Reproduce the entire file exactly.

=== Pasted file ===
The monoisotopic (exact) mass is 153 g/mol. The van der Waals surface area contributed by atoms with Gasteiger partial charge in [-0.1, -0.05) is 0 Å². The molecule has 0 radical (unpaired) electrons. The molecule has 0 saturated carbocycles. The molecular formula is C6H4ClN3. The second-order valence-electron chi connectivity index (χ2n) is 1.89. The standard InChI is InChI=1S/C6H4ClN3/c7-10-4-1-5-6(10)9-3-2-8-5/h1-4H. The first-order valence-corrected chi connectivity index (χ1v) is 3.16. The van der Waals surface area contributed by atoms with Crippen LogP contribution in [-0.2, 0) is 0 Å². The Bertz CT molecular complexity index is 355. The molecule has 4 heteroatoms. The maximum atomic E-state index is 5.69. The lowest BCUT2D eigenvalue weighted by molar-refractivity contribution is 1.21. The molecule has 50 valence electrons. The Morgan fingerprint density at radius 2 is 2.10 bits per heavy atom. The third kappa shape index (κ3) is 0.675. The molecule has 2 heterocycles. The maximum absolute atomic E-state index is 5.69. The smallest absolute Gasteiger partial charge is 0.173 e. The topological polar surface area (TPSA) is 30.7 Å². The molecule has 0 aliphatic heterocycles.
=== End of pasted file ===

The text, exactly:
The monoisotopic (exact) mass is 153 g/mol. The van der Waals surface area contributed by atoms with Gasteiger partial charge in [-0.1, -0.05) is 0 Å². The molecule has 0 radical (unpaired) electrons. The molecule has 0 saturated carbocycles. The molecular formula is C6H4ClN3. The second-order valence-electron chi connectivity index (χ2n) is 1.89. The standard InChI is InChI=1S/C6H4ClN3/c7-10-4-1-5-6(10)9-3-2-8-5/h1-4H. The first-order valence-corrected chi connectivity index (χ1v) is 3.16. The van der Waals surface area contributed by atoms with Crippen LogP contribution in [-0.2, 0) is 0 Å². The Bertz CT molecular complexity index is 355. The molecule has 4 heteroatoms. The maximum atomic E-state index is 5.69. The lowest BCUT2D eigenvalue weighted by molar-refractivity contribution is 1.21. The molecule has 50 valence electrons. The Morgan fingerprint density at radius 2 is 2.10 bits per heavy atom. The third kappa shape index (κ3) is 0.675. The molecule has 2 heterocycles. The maximum absolute atomic E-state index is 5.69. The smallest absolute Gasteiger partial charge is 0.173 e. The topological polar surface area (TPSA) is 30.7 Å². The molecule has 0 aliphatic heterocycles.